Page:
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Mental Health Comorbidities in Adolescents with ASD: Indirect Effects of Family Functioning through Youth Social Competence
Marie Johnson, Depts. of Psychology and Product Innovation, and Jessica Greenlee and Cathryn Richmond, Dept. of Psychology Graduate Students, with Dr. Marcia Winter, Dept. of Psychology
Recent research has established the high comorbidities of mental health problems in adolescents with Autism Spectrum Disorder (ASD; see Strang, et al., 2012), prompting researchers to examine factors that may contribute to elevated anxiety and depression. Given the centrality during adolescence of both the family and peer contexts (Greenlee, Winter, & Diehl, 2018) as well as the stage salience of peer relationships (Masten et al., 1995), this study focused on family functioning, social competence, and mental health in verbally-fluent adolescents with ASD. Some have suggested that adolescents with ASD who have no cognitive impairment are more interested in social interaction but also more aware of their social differences (Mazurek & Kanne, 2010). Combined with the social demands of adolescence, increased social awareness may put youth at risk for disengaging from peers; poor peer relationships, feelings of isolation, and loneliness have been associated with internalizing problems in youth with ASD (Bauminger & Kasari, 2000; Vickerstaff et al., 2007; Whitehouse et al., 2009). We reasoned that adolescents learn social skills in part from family experiences, even in the context of ASD, and that the family environment plays a role in adolescent’s social competence. Thus, while social-communication deficits are an inherent part of an ASD diagnosis, families still play a role in adolescents’ social competencies and influence their social development. Therefore, we tested part of the larger theoretical model by examining the indirect relationship between family functioning and adolescent anxiety and depression symptomatology via adolescent social competence for adolescents with ASD.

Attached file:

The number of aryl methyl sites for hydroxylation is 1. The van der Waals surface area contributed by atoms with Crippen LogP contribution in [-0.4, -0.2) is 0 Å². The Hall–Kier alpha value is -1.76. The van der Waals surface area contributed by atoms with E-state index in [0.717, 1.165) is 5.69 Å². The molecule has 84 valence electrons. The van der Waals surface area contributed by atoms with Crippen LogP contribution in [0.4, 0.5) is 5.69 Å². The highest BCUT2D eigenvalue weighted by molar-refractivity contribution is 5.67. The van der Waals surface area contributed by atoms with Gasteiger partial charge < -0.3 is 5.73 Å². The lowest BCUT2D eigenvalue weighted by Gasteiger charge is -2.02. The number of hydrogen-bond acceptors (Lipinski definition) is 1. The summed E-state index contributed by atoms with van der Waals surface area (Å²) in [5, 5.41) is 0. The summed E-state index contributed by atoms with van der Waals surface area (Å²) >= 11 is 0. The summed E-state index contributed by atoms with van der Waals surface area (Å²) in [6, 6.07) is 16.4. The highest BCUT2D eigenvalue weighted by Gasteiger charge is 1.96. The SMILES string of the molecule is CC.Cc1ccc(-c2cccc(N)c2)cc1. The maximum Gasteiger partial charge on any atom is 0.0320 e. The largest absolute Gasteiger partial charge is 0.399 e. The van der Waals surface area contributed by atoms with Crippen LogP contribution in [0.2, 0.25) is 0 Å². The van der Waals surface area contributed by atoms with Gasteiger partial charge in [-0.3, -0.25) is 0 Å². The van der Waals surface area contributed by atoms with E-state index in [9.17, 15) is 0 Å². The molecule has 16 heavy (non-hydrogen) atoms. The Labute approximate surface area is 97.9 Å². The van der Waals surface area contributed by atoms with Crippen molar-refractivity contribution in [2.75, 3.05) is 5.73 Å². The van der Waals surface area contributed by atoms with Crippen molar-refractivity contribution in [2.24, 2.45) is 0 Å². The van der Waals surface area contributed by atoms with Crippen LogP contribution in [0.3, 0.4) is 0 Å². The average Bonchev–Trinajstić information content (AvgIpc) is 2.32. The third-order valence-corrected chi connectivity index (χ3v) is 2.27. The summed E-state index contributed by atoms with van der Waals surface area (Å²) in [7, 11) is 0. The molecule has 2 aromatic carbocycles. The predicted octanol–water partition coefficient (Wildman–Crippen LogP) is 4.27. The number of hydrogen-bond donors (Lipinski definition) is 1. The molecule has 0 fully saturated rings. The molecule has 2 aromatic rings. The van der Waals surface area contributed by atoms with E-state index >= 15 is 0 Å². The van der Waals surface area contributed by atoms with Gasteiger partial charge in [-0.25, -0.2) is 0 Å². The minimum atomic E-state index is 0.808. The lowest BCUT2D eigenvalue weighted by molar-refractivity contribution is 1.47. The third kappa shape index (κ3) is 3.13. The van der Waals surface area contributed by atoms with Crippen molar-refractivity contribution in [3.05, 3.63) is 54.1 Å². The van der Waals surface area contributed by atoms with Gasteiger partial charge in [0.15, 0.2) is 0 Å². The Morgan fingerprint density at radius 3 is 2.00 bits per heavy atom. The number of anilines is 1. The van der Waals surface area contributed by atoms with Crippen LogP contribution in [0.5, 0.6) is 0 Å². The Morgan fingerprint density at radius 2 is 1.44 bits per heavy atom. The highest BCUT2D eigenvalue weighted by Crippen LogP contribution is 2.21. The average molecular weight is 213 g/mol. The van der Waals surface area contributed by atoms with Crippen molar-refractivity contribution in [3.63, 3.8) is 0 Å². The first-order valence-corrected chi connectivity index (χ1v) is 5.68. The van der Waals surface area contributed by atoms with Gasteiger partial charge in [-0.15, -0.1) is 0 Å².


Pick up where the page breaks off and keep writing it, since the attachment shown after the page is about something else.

This study uses data from the Teens and Parents (TAP) Study (see Greenlee, 2019). Participants were adolescents aged 13-17 (N = 178; Mage= 14.92, SD = 1.31; 73% male) diagnosed with ASD, and their primary caregivers (PCs) who all identified as biological or adoptive mothers. PCs reported demographics and completed (1) the Self-Report of Family Inventory (SFI; Beavers & Hampston, 2000) to assess global family functioning via the Health and Competence subscale, and (2) the Social Responsiveness Scale (SRS; Constantino & Gruber, 2012) to assess deficits in adolescent social competencies. Adolescents reported their own depression and anxiety symptoms via the Revised Children’s Anxiety and Depression Scale-Short Version (RCADS; Ebesutani et al., 2012).
As shown in Figures 1 and 2, the indirect pathway from family functioning to social competence deficits and in turn to internalizing symptoms was statistically significant for adolescent anxiety (B= -1.015, SE = 0.394, 95% CI = [-1.893, -0.353]) and depression symptoms (B= -0.513, SE = 0.192, 95% CI = [-0.938, -0.189]) over and above the effects of family SES and adolescent age, sex, and restrictive and repetitive behavior. It was proposed that family functioning would play a role in adolescent mental health symptomatology via the mediating effect of social competence. Results support this hypothesis, indicating the importance of family functioning in youth social competence, and the subsequent effects on adolescent mental health. These results contribute to the understanding of mental health comorbidities in adolescents with ASD and could be used to inform future interventions.
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Marcia Winter, Ph.D.
Virginia Commonwealth University. Undergraduate Research Opportunities Program
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